Gear Talk / Sore butts
« on: April 12, 2008, 10:03:50 am »
I just noticed no one asked if you actually do wear biking shorts while riding.  Do you?  If you wear jeans or gym shorts or similar, a large part of your problem is right there.  The seams are all in the wrong places and you will probably never get comfortable.  

Also, the comment about wearing underwear under shorts is a good one.  Don't do it.  Again, the seams are in the wrong places.

There are people who routinely ride in jeans, etc. without complaint but I don't know how they do it. They must have real iron butts.  

Gear Talk / Sore butts
« on: April 11, 2008, 12:22:56 pm »
One other recommendation.  If you ride in relatively flat terrain, you may be sitting the entire ride.  Try standing periodically to relieve the pressure and allow your rear to recover.  Upshifting a couple of cogs will make standing easier even if it's flat.

One advantage to hilly rides is you usually stand to climb some of the hills and automatically get off the saddle once in a while.

Gear Talk / Fishing for Advice
« on: April 09, 2008, 02:28:16 pm »
A few years ago in the Netherlands, I saw a guy on a bike carrying a couch balanced on his shoulders.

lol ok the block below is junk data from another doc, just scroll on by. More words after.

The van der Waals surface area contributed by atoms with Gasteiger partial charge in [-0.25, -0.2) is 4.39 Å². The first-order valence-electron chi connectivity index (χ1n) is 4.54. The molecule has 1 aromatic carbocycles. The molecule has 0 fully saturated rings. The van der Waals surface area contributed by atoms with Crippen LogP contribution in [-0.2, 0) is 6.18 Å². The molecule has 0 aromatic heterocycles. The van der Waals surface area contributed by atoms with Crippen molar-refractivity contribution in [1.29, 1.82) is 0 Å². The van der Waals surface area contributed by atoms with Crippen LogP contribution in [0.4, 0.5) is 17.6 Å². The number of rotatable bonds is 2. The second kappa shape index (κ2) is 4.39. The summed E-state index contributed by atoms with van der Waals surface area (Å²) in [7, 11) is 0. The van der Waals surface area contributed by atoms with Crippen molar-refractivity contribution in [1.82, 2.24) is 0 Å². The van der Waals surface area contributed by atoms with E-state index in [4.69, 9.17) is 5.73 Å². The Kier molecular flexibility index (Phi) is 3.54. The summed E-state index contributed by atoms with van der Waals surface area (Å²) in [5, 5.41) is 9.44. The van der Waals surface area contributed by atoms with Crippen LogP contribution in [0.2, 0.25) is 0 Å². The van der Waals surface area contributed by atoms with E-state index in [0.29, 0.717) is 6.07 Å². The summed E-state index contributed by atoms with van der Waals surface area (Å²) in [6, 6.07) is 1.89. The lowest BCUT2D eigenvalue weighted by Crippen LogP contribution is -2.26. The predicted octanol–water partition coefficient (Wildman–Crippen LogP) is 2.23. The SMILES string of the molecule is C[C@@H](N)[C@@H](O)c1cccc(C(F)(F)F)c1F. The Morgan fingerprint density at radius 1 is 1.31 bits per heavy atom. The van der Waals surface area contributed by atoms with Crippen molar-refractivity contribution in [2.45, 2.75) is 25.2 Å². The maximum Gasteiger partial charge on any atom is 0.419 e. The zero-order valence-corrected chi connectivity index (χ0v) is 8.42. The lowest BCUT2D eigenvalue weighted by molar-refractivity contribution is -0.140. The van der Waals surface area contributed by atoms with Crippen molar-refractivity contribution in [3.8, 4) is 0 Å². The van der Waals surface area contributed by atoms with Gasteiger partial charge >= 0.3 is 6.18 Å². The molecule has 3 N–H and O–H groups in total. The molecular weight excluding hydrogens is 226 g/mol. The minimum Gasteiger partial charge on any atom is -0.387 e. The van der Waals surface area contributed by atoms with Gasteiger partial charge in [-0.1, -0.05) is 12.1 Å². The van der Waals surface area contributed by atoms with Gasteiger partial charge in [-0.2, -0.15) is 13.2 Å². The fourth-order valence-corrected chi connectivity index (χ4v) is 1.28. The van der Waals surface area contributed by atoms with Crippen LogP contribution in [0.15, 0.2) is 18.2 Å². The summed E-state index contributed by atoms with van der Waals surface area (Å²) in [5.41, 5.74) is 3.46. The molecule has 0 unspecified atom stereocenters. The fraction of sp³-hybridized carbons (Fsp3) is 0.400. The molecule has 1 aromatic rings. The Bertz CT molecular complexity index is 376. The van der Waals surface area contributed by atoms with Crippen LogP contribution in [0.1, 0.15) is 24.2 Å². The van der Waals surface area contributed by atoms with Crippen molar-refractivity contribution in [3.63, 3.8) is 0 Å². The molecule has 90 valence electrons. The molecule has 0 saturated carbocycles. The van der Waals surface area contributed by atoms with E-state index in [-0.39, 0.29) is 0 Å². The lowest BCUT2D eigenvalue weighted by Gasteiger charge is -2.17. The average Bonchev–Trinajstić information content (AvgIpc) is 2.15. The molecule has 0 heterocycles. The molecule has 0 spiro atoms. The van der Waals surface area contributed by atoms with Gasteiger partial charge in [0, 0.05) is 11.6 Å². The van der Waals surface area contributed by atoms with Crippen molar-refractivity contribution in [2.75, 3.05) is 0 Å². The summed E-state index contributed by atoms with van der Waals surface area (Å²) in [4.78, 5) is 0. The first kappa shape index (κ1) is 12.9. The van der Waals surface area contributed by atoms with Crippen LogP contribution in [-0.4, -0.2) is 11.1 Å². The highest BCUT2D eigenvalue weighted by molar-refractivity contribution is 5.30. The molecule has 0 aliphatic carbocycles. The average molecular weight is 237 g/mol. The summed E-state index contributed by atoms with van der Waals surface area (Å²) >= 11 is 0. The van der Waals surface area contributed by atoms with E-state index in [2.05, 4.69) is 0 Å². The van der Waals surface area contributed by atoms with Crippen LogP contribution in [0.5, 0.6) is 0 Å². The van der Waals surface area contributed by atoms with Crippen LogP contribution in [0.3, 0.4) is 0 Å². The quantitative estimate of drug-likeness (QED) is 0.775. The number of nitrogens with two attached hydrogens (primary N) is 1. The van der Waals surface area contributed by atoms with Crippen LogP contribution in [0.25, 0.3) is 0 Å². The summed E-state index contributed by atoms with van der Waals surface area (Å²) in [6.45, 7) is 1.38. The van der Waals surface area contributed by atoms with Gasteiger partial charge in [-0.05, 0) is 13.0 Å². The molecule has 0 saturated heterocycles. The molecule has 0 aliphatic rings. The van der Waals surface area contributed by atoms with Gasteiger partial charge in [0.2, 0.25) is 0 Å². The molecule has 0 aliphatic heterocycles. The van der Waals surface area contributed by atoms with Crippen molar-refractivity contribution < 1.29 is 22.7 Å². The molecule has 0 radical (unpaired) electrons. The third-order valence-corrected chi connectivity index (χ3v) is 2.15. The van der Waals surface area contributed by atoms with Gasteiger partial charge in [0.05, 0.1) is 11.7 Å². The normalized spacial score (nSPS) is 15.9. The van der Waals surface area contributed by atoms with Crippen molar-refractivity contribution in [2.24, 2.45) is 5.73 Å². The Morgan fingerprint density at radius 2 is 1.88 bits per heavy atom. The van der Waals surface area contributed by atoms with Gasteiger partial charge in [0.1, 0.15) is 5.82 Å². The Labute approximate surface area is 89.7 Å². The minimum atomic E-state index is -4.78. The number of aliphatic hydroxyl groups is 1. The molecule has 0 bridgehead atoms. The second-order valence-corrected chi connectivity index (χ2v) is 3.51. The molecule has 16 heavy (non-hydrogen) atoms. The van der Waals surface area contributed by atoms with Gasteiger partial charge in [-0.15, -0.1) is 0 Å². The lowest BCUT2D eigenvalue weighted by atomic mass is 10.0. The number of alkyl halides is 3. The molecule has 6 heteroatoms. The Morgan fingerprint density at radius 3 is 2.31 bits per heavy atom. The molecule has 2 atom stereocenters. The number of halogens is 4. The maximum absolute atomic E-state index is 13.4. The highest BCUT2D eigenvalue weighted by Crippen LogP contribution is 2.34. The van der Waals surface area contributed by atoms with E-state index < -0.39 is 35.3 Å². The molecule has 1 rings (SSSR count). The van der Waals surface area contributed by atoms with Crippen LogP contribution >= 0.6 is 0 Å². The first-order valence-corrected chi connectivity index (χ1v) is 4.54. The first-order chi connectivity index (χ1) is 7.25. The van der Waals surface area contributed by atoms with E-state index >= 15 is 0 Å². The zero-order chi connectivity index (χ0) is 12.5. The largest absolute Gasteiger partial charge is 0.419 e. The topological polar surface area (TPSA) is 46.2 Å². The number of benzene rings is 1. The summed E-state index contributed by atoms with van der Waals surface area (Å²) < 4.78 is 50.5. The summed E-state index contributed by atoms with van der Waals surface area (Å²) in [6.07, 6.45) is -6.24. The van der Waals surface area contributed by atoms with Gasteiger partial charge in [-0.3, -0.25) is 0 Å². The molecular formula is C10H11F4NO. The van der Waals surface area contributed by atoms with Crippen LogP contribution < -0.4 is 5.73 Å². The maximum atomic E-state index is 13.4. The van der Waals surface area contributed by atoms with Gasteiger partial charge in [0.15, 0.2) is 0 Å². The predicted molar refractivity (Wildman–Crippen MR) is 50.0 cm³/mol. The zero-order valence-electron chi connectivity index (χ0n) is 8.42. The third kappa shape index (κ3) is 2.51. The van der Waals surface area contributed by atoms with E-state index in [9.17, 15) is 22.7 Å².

There are ways of transporting some very awkward items on a bike but it probably reduces the joy of riding.  ;)

Gear Talk / Fishing for Advice
« on: April 09, 2008, 11:23:05 am »
If the finest action isn't a big issue, Cabellas lists a 4-piece "Eagle Claw" 7-1/2' fly/spin rod for about $42.  It's rated for 7-weight line so it isn't a delecate wand but for lake fishing it should be fine.  

Here is the URL:

This message was edited by DaveB on 4-9-08 @ 7:23 AM

Gear Talk / Help with Novara Randonee sizing
« on: March 30, 2008, 05:49:32 pm »
Realistically, no one can tell you if the bike will fit and be comfortable unless you try it yourself.  We really don't know what you like and what feels right to you.  

How did you get your inseam measurement?  If you took it the correct "bike measurement" way(in your stocking feet and a book hard against your crotch) then a 59cm does sound marginal for your standover clearance but not dangerously so.  The usual "rule" is 1" of clearance or more and you barely make it. I assume a 57 cm is the next size down and that may be more suitable.  

What is the reach to the bars of your current bike?  Is it comfortable?  Can you adjust the Randonee to match or improve on it by changing the stem length and height?  

Again, this is a decision you have to make after trying the bike in person.

This message was edited by DaveB on 3-30-08 @ 1:51 PM

Gear Talk / panniers in front or rear?
« on: March 30, 2008, 02:40:10 pm »
I've done multi-day credit-card tours carrying the size load you mention (ca 20 pounds) using a pair of small rear paniers and a rack top bag.  The bike handled fine with no instability or other problems.  

The combination of front and rear panniers, as noted above, is intended for really heavy loads (40 pounds and up) to let you distribute the weight so it all isn't at one end of the bike.  For the load you want to take, this shouldn't be needed.